Adam Foote retired in 2011, but the former Avalanche defenseman – a Colorado Sports Hall of Fame inductee — and his family decided to continue to live in the Denver area.
“We love it here,” Foote said, including his wife, Jennifer, and sons Cal and Nolan. “The kids were born here and I’ve spent most of my adult life here. My wife too. It’s just a great place to live.”
In retirement, he is spending much of his time — more than he could have envisioned, in fact — coaching in the Colorado Thunderbirds youth hockey program.
Foote played hockey and lacrosse when he was growing up in Whitby, Ontario, roughly 35 miles northeast of downtown Toronto. His parents, Vern, a Toronto police officer, and Linda set standards and challenged their children to live up to them. Foote has two sisters — his twin, Kelly, and Robin, a year older.
“It wasn’t fun when my buddies were staying out late at night, because I couldn’t,” Foote said. “With what policemen see and what they’re aware of, (my dad) was probably more protective and worried about his teenagers. What he taught was accountability and discipline.”
At 17, Foote joined major junior’s Sault Ste. Marie Greyhounds of the Ontario Hockey League.
After the first of his three seasons with the Greyhounds, the Quebec Nordiques claimed him in the second round of the 1989 draft.
Foote started the 1991-92 season with Halifax of the American Hockey League but joined the Nordiques in mid-October. They were coming off a terrible 46-point season, would get only 52 in his rookie season, and had a young fourth-year center named Joe Sakic.
“I don’t think I recognized what a struggle it was,” Foote said. “I was just trying to get in the league and stay in the league.”
In major junior, he averaged more than 130 penalty minutes a season, so his game was far from passive, but he also had 50 points in his final two seasons with the Greyhounds. When he joined the NHL, though, he realized the way to stick would be to concentrate on the defensive end of the ice.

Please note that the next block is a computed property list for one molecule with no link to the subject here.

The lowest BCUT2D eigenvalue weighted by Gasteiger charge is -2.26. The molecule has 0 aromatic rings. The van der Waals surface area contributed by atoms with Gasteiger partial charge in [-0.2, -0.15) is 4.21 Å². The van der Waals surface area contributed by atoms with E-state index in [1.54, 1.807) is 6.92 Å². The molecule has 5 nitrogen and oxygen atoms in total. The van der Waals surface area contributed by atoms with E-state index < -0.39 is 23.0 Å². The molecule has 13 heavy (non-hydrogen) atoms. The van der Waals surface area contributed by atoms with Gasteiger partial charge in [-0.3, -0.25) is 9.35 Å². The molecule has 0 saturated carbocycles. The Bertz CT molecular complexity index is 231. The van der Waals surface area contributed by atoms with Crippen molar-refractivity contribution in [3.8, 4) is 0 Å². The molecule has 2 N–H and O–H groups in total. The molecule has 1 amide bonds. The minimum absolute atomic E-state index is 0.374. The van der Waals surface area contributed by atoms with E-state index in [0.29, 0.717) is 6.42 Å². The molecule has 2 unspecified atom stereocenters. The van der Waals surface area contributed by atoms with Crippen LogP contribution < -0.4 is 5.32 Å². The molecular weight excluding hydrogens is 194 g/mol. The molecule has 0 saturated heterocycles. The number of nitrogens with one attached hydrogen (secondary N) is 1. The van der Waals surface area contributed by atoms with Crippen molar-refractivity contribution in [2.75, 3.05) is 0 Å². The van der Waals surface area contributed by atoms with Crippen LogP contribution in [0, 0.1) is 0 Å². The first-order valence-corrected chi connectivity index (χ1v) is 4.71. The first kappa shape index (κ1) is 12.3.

When the Nordiques moved to Denver in 1995, Foote was entrenched as a “shutdown” defenseman. During the franchise’s glory years, including the two Stanley Cup victories, Foote remained the physical force in the defensive end, becoming friends with – and the road roommate of – goalie Patrick Roy. He did the heavy lifting, the grunt work, playing physical hockey in the pairing often working against the opposition’s top line. Most notably, perhaps, he was Ray Bourque’s partner in the 2001 championship run.
“You’d go to the rink every day and know the opportunity was there to win the Cup,” Foote said of the glory years. “It was a great time.”
Then came the NHL lockout and the forced paring of payroll that led to him signing with the Columbus Blue Jackets as an unrestricted free agent in 2005. He returned to the Avalanche in a 2008 trade and after Joe Sakic’s retirement, served as Colorado’s captain in his final season.
I considered myself more of an offensive defenseman, I think it’s fun to score goals.